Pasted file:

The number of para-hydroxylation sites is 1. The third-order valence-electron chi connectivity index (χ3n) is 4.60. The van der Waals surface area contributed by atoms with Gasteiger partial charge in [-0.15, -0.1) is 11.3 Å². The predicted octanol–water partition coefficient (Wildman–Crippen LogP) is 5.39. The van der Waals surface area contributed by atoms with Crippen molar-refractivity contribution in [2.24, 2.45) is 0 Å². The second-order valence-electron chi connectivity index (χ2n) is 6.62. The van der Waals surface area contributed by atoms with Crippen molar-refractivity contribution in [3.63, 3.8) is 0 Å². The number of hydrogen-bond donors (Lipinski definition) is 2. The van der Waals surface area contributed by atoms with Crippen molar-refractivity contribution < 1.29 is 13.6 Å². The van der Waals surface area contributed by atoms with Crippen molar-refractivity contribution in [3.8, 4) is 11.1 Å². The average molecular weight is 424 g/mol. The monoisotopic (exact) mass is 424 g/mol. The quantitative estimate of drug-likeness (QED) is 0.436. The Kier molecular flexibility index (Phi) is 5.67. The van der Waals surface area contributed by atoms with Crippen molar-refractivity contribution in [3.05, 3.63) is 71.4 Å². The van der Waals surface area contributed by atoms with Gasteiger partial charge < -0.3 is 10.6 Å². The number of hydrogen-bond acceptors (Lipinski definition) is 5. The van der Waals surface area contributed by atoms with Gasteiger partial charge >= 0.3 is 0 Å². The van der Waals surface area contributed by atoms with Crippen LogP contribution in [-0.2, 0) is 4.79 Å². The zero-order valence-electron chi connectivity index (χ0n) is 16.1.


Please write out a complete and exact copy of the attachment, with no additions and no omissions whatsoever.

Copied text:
The number of para-hydroxylation sites is 1. The third-order valence-electron chi connectivity index (χ3n) is 4.60. The van der Waals surface area contributed by atoms with Gasteiger partial charge in [-0.15, -0.1) is 11.3 Å². The predicted octanol–water partition coefficient (Wildman–Crippen LogP) is 5.39. The van der Waals surface area contributed by atoms with Crippen molar-refractivity contribution in [2.24, 2.45) is 0 Å². The second-order valence-electron chi connectivity index (χ2n) is 6.62. The van der Waals surface area contributed by atoms with Crippen molar-refractivity contribution in [3.63, 3.8) is 0 Å². The number of hydrogen-bond donors (Lipinski definition) is 2. The van der Waals surface area contributed by atoms with Crippen molar-refractivity contribution < 1.29 is 13.6 Å². The van der Waals surface area contributed by atoms with Crippen molar-refractivity contribution in [3.8, 4) is 11.1 Å². The average molecular weight is 424 g/mol. The monoisotopic (exact) mass is 424 g/mol. The quantitative estimate of drug-likeness (QED) is 0.436. The Kier molecular flexibility index (Phi) is 5.67. The van der Waals surface area contributed by atoms with Crippen molar-refractivity contribution in [3.05, 3.63) is 71.4 Å². The van der Waals surface area contributed by atoms with Gasteiger partial charge < -0.3 is 10.6 Å². The number of hydrogen-bond acceptors (Lipinski definition) is 5. The van der Waals surface area contributed by atoms with Gasteiger partial charge >= 0.3 is 0 Å². The van der Waals surface area contributed by atoms with Crippen LogP contribution in [-0.2, 0) is 4.79 Å². The zero-order valence-electron chi connectivity index (χ0n) is 16.1.